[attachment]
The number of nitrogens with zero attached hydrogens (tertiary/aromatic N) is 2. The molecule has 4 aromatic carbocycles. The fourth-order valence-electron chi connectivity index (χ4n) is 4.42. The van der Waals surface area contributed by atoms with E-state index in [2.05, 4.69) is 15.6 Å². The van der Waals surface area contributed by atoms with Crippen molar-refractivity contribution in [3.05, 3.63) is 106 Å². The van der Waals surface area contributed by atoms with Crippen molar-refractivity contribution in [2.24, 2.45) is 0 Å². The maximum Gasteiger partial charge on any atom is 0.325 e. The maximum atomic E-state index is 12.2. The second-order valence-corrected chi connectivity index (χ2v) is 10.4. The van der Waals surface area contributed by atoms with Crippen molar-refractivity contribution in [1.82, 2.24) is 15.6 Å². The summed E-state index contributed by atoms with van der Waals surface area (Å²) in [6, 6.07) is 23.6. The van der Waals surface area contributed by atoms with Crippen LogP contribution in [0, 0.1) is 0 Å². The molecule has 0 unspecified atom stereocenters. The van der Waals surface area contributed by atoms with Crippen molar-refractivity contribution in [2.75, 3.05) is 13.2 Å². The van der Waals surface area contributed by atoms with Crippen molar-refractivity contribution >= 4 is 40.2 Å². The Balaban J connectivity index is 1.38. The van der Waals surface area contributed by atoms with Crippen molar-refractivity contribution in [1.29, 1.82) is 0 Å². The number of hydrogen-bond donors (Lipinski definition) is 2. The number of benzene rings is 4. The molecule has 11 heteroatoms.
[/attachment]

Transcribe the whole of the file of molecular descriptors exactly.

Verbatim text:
The number of nitrogens with zero attached hydrogens (tertiary/aromatic N) is 2. The molecule has 4 aromatic carbocycles. The fourth-order valence-electron chi connectivity index (χ4n) is 4.42. The van der Waals surface area contributed by atoms with E-state index in [2.05, 4.69) is 15.6 Å². The van der Waals surface area contributed by atoms with Crippen molar-refractivity contribution in [3.05, 3.63) is 106 Å². The van der Waals surface area contributed by atoms with Crippen molar-refractivity contribution in [2.24, 2.45) is 0 Å². The maximum Gasteiger partial charge on any atom is 0.325 e. The maximum atomic E-state index is 12.2. The second-order valence-corrected chi connectivity index (χ2v) is 10.4. The van der Waals surface area contributed by atoms with Crippen molar-refractivity contribution in [1.82, 2.24) is 15.6 Å². The summed E-state index contributed by atoms with van der Waals surface area (Å²) in [6, 6.07) is 23.6. The van der Waals surface area contributed by atoms with Crippen LogP contribution in [0, 0.1) is 0 Å². The molecule has 0 unspecified atom stereocenters. The van der Waals surface area contributed by atoms with Crippen molar-refractivity contribution in [2.75, 3.05) is 13.2 Å². The van der Waals surface area contributed by atoms with Crippen molar-refractivity contribution >= 4 is 40.2 Å². The Balaban J connectivity index is 1.38. The van der Waals surface area contributed by atoms with Crippen molar-refractivity contribution in [1.29, 1.82) is 0 Å². The number of hydrogen-bond donors (Lipinski definition) is 2. The number of benzene rings is 4. The molecule has 11 heteroatoms.